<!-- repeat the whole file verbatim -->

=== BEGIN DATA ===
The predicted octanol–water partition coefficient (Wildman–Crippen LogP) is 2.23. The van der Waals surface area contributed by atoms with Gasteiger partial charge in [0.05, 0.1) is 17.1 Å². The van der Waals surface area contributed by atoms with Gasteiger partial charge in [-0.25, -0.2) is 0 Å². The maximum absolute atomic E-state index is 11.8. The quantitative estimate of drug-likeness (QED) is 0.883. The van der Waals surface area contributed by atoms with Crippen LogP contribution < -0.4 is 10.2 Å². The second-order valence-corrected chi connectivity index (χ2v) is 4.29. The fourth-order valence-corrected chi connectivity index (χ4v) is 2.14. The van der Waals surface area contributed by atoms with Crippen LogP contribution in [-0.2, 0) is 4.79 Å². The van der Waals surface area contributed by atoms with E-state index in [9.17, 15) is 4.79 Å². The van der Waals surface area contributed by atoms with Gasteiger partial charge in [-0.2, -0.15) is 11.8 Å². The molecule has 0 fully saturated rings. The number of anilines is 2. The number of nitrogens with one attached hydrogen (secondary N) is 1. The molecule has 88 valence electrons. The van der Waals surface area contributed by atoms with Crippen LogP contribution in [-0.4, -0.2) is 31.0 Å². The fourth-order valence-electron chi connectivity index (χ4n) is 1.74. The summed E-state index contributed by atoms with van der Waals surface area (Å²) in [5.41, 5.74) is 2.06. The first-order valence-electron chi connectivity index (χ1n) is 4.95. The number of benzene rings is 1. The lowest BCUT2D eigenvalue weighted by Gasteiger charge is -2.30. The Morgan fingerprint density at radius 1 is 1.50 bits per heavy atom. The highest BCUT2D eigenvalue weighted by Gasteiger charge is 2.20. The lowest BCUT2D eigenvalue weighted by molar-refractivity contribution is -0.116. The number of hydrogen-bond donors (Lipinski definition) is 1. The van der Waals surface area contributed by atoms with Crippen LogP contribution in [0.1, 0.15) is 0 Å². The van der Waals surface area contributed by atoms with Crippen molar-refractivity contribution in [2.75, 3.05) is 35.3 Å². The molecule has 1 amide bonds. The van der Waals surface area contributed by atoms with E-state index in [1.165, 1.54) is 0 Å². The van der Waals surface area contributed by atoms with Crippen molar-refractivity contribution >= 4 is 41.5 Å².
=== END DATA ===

The predicted octanol–water partition coefficient (Wildman–Crippen LogP) is 2.23. The van der Waals surface area contributed by atoms with Gasteiger partial charge in [0.05, 0.1) is 17.1 Å². The van der Waals surface area contributed by atoms with Gasteiger partial charge in [-0.25, -0.2) is 0 Å². The maximum absolute atomic E-state index is 11.8. The quantitative estimate of drug-likeness (QED) is 0.883. The van der Waals surface area contributed by atoms with Crippen LogP contribution < -0.4 is 10.2 Å². The second-order valence-corrected chi connectivity index (χ2v) is 4.29. The fourth-order valence-corrected chi connectivity index (χ4v) is 2.14. The van der Waals surface area contributed by atoms with Crippen LogP contribution in [-0.2, 0) is 4.79 Å². The van der Waals surface area contributed by atoms with E-state index in [9.17, 15) is 4.79 Å². The van der Waals surface area contributed by atoms with Gasteiger partial charge in [-0.2, -0.15) is 11.8 Å². The molecule has 0 fully saturated rings. The number of anilines is 2. The number of nitrogens with one attached hydrogen (secondary N) is 1. The molecule has 88 valence electrons. The van der Waals surface area contributed by atoms with Crippen LogP contribution in [-0.4, -0.2) is 31.0 Å². The fourth-order valence-electron chi connectivity index (χ4n) is 1.74. The summed E-state index contributed by atoms with van der Waals surface area (Å²) in [5.41, 5.74) is 2.06. The first-order valence-electron chi connectivity index (χ1n) is 4.95. The number of benzene rings is 1. The lowest BCUT2D eigenvalue weighted by Gasteiger charge is -2.30. The Morgan fingerprint density at radius 1 is 1.50 bits per heavy atom. The highest BCUT2D eigenvalue weighted by Gasteiger charge is 2.20. The lowest BCUT2D eigenvalue weighted by molar-refractivity contribution is -0.116. The number of hydrogen-bond donors (Lipinski definition) is 1. The van der Waals surface area contributed by atoms with Crippen LogP contribution in [0.1, 0.15) is 0 Å². The van der Waals surface area contributed by atoms with Crippen molar-refractivity contribution in [2.75, 3.05) is 35.3 Å². The molecule has 1 amide bonds. The van der Waals surface area contributed by atoms with E-state index in [1.165, 1.54) is 0 Å². The van der Waals surface area contributed by atoms with Crippen molar-refractivity contribution >= 4 is 41.5 Å².